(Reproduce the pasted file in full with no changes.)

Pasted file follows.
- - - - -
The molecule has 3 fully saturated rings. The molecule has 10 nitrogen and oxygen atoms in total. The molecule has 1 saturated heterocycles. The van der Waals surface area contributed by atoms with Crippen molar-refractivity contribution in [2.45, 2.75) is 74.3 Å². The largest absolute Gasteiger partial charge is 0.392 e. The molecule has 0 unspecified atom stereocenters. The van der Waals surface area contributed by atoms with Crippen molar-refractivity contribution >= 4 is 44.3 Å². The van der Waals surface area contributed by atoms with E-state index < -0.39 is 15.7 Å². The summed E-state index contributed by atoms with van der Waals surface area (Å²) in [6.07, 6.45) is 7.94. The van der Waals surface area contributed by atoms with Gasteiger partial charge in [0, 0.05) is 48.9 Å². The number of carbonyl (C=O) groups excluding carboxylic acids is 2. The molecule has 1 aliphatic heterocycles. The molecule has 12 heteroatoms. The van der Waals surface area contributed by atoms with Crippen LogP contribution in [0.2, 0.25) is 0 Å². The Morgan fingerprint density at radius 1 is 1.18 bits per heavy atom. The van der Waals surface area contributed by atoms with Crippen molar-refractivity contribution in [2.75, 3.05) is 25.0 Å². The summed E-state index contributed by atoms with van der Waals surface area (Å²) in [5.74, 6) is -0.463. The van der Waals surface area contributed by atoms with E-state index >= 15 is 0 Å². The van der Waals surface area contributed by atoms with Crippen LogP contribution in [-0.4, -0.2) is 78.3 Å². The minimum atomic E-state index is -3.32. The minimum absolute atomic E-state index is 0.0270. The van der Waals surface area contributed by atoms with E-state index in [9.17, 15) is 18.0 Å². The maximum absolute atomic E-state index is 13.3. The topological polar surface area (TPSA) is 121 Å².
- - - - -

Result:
The molecule has 3 fully saturated rings. The molecule has 10 nitrogen and oxygen atoms in total. The molecule has 1 saturated heterocycles. The van der Waals surface area contributed by atoms with Crippen molar-refractivity contribution in [2.45, 2.75) is 74.3 Å². The largest absolute Gasteiger partial charge is 0.392 e. The molecule has 0 unspecified atom stereocenters. The van der Waals surface area contributed by atoms with Crippen molar-refractivity contribution >= 4 is 44.3 Å². The van der Waals surface area contributed by atoms with E-state index < -0.39 is 15.7 Å². The summed E-state index contributed by atoms with van der Waals surface area (Å²) in [6.07, 6.45) is 7.94. The van der Waals surface area contributed by atoms with Gasteiger partial charge in [0, 0.05) is 48.9 Å². The number of carbonyl (C=O) groups excluding carboxylic acids is 2. The molecule has 1 aliphatic heterocycles. The molecule has 12 heteroatoms. The van der Waals surface area contributed by atoms with Crippen LogP contribution in [0.2, 0.25) is 0 Å². The Morgan fingerprint density at radius 1 is 1.18 bits per heavy atom. The van der Waals surface area contributed by atoms with Crippen molar-refractivity contribution in [2.75, 3.05) is 25.0 Å². The summed E-state index contributed by atoms with van der Waals surface area (Å²) in [5.74, 6) is -0.463. The van der Waals surface area contributed by atoms with E-state index >= 15 is 0 Å². The van der Waals surface area contributed by atoms with Crippen LogP contribution in [-0.4, -0.2) is 78.3 Å². The minimum atomic E-state index is -3.32. The minimum absolute atomic E-state index is 0.0270. The van der Waals surface area contributed by atoms with E-state index in [9.17, 15) is 18.0 Å². The maximum absolute atomic E-state index is 13.3. The topological polar surface area (TPSA) is 121 Å².